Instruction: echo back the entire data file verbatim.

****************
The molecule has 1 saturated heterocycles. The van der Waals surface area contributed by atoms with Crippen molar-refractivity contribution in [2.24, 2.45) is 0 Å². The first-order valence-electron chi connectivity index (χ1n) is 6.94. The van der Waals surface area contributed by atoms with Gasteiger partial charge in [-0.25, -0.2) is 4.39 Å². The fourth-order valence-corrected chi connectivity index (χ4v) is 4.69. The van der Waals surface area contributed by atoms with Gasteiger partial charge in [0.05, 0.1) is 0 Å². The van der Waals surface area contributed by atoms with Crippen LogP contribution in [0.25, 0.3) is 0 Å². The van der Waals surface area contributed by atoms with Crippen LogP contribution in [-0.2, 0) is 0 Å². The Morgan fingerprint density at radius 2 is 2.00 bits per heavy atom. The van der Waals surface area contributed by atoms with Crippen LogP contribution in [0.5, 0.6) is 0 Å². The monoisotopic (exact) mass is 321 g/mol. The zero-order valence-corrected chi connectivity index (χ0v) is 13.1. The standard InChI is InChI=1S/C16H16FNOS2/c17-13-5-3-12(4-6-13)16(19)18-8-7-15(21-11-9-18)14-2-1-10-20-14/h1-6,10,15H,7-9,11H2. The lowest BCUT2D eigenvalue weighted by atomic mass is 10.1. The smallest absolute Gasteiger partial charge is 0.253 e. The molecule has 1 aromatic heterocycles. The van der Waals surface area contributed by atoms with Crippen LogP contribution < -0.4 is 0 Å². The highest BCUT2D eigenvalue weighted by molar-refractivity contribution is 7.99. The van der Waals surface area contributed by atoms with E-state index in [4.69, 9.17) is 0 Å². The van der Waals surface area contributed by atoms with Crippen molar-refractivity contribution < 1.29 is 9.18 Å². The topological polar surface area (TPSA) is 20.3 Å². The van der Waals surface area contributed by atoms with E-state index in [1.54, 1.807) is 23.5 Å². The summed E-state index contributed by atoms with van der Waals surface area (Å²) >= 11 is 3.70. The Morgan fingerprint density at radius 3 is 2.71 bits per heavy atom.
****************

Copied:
The molecule has 1 saturated heterocycles. The van der Waals surface area contributed by atoms with Crippen molar-refractivity contribution in [2.24, 2.45) is 0 Å². The first-order valence-electron chi connectivity index (χ1n) is 6.94. The van der Waals surface area contributed by atoms with Gasteiger partial charge in [-0.25, -0.2) is 4.39 Å². The fourth-order valence-corrected chi connectivity index (χ4v) is 4.69. The van der Waals surface area contributed by atoms with Gasteiger partial charge in [0.05, 0.1) is 0 Å². The van der Waals surface area contributed by atoms with Crippen LogP contribution in [0.25, 0.3) is 0 Å². The van der Waals surface area contributed by atoms with Crippen LogP contribution in [-0.2, 0) is 0 Å². The Morgan fingerprint density at radius 2 is 2.00 bits per heavy atom. The van der Waals surface area contributed by atoms with Crippen LogP contribution in [0.5, 0.6) is 0 Å². The monoisotopic (exact) mass is 321 g/mol. The zero-order valence-corrected chi connectivity index (χ0v) is 13.1. The standard InChI is InChI=1S/C16H16FNOS2/c17-13-5-3-12(4-6-13)16(19)18-8-7-15(21-11-9-18)14-2-1-10-20-14/h1-6,10,15H,7-9,11H2. The lowest BCUT2D eigenvalue weighted by atomic mass is 10.1. The smallest absolute Gasteiger partial charge is 0.253 e. The molecule has 1 aromatic heterocycles. The van der Waals surface area contributed by atoms with Crippen LogP contribution < -0.4 is 0 Å². The highest BCUT2D eigenvalue weighted by molar-refractivity contribution is 7.99. The van der Waals surface area contributed by atoms with E-state index in [4.69, 9.17) is 0 Å². The van der Waals surface area contributed by atoms with Crippen molar-refractivity contribution < 1.29 is 9.18 Å². The topological polar surface area (TPSA) is 20.3 Å². The van der Waals surface area contributed by atoms with E-state index in [1.54, 1.807) is 23.5 Å². The summed E-state index contributed by atoms with van der Waals surface area (Å²) >= 11 is 3.70. The Morgan fingerprint density at radius 3 is 2.71 bits per heavy atom.